"We are witnessing the political dismemberment of what is supposed to be an agency guided by science - instead plundered by political obstructionists and public land profiteers."

    .. On the same day Ecorover Pat Munday delivered two posts about the Grayling: "Who Killed Big Hole Grayling? A not-so-mysterious murder." AND "US Fish & Wildlife Service: Big Hole River grayling are not significant."
    .. A day later we posted a note, and The Trout Underground noted that:
    "Astoundingly, the US Fish & Wildlife Service has once again denied species protection (under the ESA) to the fluvial grayling.It’s clearly a political move; the fluvial grayling qualifies for protection under almost any ESA standard."

    .. Now, it's possible that the USFWS is going to reconsider its decision. Mike Bias, Executive Director of The Big Hole River Foundation has sent a letter in support of a reversal to Mark Wilson and Doug Petersen - USFWS, Helena - in support of the Grayling. The letter is annotated with an additional letter of support from the leading Grayling experts from around the world. The documentation in both letters about the genetic and behavioral differences between the Fluvial and Lacustrine forms is significant, and should be familiar to all fans of the Fluvial Grayling.
    .. Ted Williams writes, in Fly Rod & Reel Online, about this situation as well. The post; "Who Needs Grayling?" was penned in June, and just published. He cites the results of Amber Steed, a graduate student at Montana State University, who will shortly publish data revealing that the Grayling occasionally seen in the Gibbon River are adfluvial fish that drop down from Grebe and Wolf lakes, stocked in 1920.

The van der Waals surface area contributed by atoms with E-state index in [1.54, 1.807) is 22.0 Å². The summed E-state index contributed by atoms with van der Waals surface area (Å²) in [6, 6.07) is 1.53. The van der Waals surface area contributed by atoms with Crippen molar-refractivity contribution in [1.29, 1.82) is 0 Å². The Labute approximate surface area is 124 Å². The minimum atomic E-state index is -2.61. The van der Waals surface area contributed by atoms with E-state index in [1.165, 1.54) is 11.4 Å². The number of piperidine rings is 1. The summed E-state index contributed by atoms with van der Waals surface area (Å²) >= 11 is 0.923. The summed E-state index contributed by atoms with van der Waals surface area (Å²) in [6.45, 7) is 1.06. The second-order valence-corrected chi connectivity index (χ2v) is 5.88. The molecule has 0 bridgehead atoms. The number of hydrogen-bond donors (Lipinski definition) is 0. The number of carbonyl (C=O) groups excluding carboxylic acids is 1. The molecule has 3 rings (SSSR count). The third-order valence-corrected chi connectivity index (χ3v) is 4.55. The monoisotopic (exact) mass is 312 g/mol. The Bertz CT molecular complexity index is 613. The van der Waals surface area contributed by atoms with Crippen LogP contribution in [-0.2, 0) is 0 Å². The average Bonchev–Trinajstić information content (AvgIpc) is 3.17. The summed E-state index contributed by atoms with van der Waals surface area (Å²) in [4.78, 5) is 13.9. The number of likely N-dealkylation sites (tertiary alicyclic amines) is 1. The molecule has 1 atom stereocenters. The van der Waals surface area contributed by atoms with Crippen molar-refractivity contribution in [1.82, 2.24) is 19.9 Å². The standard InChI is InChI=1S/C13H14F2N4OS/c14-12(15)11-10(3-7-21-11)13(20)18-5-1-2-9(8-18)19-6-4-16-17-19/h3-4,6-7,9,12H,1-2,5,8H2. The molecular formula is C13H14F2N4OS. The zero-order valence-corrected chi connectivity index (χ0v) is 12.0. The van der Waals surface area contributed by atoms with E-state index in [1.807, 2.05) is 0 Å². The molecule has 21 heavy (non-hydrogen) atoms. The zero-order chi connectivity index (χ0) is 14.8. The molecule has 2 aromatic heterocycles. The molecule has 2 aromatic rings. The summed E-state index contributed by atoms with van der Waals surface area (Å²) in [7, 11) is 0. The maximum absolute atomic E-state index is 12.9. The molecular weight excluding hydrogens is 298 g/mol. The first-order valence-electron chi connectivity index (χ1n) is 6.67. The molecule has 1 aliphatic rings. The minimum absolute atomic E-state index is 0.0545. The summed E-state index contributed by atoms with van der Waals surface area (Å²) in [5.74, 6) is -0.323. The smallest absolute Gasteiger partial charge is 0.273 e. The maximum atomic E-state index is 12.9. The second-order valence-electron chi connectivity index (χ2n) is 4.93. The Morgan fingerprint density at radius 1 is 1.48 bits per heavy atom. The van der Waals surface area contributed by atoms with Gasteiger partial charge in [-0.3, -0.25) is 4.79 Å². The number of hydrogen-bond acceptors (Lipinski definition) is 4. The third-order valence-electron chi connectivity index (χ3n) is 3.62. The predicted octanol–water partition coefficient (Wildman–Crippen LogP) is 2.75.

.. We now know about the Yellowstone fish, and this makes the Big Hole fish all that more important. The whole sordid tale of the politics of this fish is retold in a succinct form by Williams and is worthy of review.
    .. There are several organizations that are working to save the Fluvial Grayling of the Big Hole River. Each has web pages and sections on efforts and issues associated with this fight.
    --- The Big Hole River Foundation,
    --- Arctic Grayling Recovery Program,
    --- The Nature Conservancy
    --- Montana River Action
    Just how rare is the Fluvial Grayling of the Big Hole River?
    Try Google for an indication:
    .. Google Search for FLUVIAL GRAYLING:
    --> Web = about 23,000 entries, (vs. about 22,800,000 for trout,)
    --> Images = about 286 entries, (vs. about 1,900,000 for trout,)
    --> News = one, (vs. about 4,710 for trout,)
    --> Maps = 7, (vs. about 10,200 for trout,)
    --> Video = one very well done entry presented below for your edification. (vs. about 6,569 for trout.)

    .. Other Resources:
    "Jeremy Bentham, the Pieta, and a Precious Few Grayling" by David Quammen
    "Entrepreneurs Save Native Fish" by Jerry Johnson
    "Arctic Grayling Will They Be Delisted?"
    "Reintroducing Fluvial Arctic Grayling (Thymallus arcticus) To The Upper Ruby River, MT. A Progress Report"(PDF)
    Montana's Fish Species Of Special Concern - Fluvial Arctic Grayling